4. There seems a classic economist mistake being made here of relying on a faulty premised model: residents of Mumbai are assumed to be able to “vote with their feet”, thereby creating a positive competitive dynamic. Yet how real of an option, rational or otherwise is this for what portion of Mumbaites?

  5. In Karachi, I met a lot of people, residents of an upper-middle class neighborhood, who believed that their running water, which had not worked for years, had not been repaired because the relevant authorities had been paid off by the deliverers of bottled water. I have no reason to believe that they are mistaken, since there are lots of even wilder sorts of corruption in Pakistan that are well documented.

  6. “What I find really interesting here is that the elites gain from injuring the city’s quality of life.”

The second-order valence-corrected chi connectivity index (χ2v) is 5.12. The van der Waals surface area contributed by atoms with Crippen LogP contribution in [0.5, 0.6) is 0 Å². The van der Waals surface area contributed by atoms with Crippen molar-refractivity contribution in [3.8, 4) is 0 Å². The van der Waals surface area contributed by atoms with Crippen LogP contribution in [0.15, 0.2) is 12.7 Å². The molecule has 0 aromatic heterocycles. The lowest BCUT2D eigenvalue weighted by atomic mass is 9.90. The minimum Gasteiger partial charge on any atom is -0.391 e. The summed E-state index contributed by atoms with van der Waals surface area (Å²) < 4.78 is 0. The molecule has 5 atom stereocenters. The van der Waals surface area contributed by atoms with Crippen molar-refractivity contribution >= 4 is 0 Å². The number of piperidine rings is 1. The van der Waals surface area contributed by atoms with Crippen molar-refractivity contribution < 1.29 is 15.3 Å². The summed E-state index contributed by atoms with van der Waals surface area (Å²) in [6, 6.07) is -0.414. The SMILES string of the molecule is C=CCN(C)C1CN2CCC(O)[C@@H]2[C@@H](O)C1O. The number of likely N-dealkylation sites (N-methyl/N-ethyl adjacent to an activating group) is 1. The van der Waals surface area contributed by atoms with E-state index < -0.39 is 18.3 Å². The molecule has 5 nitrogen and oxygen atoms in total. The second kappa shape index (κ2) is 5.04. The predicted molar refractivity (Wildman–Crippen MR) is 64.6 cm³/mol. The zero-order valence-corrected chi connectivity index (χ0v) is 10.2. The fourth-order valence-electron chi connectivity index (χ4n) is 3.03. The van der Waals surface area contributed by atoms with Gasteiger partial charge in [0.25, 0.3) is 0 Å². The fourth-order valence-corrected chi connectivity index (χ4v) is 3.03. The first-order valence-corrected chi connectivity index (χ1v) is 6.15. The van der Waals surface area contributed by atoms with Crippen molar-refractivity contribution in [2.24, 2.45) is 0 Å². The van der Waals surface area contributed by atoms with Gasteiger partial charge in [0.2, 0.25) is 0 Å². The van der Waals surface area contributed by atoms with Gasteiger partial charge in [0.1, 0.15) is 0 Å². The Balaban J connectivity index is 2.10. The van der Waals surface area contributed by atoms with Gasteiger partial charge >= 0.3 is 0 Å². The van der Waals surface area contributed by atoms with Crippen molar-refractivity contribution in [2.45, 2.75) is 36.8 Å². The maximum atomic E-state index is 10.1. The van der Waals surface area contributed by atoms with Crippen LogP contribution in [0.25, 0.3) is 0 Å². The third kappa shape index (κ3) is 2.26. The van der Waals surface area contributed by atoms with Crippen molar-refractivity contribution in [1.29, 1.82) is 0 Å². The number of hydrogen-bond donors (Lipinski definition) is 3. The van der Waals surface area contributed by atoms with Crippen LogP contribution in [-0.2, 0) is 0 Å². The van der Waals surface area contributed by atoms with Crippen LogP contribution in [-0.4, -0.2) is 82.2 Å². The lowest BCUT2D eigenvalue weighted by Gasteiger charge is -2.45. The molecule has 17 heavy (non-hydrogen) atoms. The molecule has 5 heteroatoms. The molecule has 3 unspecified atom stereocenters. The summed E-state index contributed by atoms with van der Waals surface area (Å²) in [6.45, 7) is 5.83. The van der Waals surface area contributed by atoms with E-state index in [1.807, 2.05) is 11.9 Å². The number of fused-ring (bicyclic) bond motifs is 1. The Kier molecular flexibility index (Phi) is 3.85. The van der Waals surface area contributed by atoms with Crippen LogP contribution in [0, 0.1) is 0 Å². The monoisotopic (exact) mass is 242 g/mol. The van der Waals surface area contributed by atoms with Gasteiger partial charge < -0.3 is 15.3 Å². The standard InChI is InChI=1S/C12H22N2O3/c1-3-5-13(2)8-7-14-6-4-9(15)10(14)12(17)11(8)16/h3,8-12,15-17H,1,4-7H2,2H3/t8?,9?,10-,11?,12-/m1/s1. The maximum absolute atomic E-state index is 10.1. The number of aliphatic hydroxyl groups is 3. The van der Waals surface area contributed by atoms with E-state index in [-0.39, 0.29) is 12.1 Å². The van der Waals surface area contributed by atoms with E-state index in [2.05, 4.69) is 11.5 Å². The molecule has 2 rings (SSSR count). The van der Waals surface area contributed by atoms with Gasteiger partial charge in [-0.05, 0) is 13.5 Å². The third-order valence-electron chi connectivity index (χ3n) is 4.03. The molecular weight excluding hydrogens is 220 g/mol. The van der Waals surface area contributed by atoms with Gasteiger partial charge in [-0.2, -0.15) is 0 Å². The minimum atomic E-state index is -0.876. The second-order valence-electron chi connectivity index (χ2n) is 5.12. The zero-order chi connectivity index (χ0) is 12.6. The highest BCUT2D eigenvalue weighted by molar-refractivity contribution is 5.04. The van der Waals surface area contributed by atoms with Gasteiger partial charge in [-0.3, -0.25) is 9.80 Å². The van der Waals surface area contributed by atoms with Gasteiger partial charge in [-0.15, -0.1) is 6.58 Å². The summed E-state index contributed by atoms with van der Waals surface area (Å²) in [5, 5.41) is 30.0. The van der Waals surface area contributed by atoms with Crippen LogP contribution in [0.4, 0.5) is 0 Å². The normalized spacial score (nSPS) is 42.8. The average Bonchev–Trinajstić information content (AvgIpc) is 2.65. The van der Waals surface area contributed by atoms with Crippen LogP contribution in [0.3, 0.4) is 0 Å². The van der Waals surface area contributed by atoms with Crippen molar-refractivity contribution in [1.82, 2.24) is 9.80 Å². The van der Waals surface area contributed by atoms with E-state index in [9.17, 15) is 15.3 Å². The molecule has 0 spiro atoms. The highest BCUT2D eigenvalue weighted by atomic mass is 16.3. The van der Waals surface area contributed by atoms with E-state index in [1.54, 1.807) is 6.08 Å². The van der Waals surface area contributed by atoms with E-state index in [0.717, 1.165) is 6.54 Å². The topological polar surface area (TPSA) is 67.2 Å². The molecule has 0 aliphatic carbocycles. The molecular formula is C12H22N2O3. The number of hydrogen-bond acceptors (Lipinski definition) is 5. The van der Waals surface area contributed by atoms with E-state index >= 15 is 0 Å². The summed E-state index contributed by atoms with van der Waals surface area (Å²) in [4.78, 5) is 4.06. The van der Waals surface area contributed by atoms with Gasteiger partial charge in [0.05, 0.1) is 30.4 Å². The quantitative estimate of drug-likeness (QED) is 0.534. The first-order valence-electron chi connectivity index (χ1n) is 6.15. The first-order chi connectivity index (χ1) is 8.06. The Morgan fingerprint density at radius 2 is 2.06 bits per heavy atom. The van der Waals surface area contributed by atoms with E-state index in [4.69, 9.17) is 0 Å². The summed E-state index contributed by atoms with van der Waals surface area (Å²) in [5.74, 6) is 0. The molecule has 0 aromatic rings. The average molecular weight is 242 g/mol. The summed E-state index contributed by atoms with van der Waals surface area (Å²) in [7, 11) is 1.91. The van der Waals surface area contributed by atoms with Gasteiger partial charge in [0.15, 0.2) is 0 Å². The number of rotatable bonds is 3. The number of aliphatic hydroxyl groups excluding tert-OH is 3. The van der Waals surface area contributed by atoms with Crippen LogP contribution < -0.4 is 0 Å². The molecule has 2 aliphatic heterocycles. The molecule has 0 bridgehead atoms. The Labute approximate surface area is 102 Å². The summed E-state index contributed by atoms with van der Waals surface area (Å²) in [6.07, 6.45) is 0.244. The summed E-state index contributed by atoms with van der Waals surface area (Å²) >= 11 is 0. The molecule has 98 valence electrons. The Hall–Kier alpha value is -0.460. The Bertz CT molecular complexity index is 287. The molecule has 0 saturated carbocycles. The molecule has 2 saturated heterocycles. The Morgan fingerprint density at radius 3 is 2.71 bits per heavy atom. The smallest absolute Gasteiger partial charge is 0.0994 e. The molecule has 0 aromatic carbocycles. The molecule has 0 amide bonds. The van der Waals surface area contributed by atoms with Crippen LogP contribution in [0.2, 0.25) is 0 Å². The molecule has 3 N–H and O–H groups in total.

What I find really interesting here is that the elites gain from injuring the planet’s ecological resiliency and the quality of life endured by billions. And that they have trained an entire cast of priests, known as economists, who chant incessantly their mumbled visions and prayers that it continue and increase.

    1. So JMG, what are you saying here? You don’t think the health of the planet can be measured on a linear scale of monetary value?

      What are you, come kind of communist? Next thing you’ll be spouting that left-wing propaganda about some guy named Pareto and his screwy ideas.